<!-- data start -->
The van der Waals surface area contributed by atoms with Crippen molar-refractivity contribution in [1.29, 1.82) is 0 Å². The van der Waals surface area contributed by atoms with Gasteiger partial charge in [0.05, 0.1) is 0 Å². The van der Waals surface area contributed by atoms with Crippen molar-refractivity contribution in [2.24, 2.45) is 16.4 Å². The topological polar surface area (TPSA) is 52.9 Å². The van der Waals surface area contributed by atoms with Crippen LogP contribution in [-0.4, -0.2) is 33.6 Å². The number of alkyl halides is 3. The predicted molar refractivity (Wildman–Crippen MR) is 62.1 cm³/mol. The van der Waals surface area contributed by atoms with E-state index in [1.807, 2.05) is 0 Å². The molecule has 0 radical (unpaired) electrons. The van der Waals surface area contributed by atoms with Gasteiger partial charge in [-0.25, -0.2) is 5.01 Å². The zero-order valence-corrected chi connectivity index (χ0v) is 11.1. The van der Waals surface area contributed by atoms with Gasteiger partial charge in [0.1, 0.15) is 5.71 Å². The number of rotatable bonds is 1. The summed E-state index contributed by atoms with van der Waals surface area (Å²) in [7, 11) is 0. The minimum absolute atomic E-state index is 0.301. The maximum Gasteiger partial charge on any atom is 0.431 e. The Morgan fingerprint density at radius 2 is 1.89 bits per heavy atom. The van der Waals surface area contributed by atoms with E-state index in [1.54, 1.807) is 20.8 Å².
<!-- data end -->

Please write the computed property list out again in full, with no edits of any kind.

The van der Waals surface area contributed by atoms with Crippen molar-refractivity contribution in [1.29, 1.82) is 0 Å². The van der Waals surface area contributed by atoms with Gasteiger partial charge in [0.05, 0.1) is 0 Å². The van der Waals surface area contributed by atoms with Crippen molar-refractivity contribution in [2.24, 2.45) is 16.4 Å². The topological polar surface area (TPSA) is 52.9 Å². The van der Waals surface area contributed by atoms with Crippen LogP contribution in [-0.4, -0.2) is 33.6 Å². The number of alkyl halides is 3. The predicted molar refractivity (Wildman–Crippen MR) is 62.1 cm³/mol. The van der Waals surface area contributed by atoms with E-state index in [1.807, 2.05) is 0 Å². The molecule has 0 radical (unpaired) electrons. The van der Waals surface area contributed by atoms with Gasteiger partial charge in [-0.25, -0.2) is 5.01 Å². The zero-order valence-corrected chi connectivity index (χ0v) is 11.1. The van der Waals surface area contributed by atoms with Gasteiger partial charge in [0.1, 0.15) is 5.71 Å². The number of rotatable bonds is 1. The summed E-state index contributed by atoms with van der Waals surface area (Å²) in [7, 11) is 0. The minimum absolute atomic E-state index is 0.301. The maximum Gasteiger partial charge on any atom is 0.431 e. The Morgan fingerprint density at radius 2 is 1.89 bits per heavy atom. The van der Waals surface area contributed by atoms with E-state index in [1.54, 1.807) is 20.8 Å².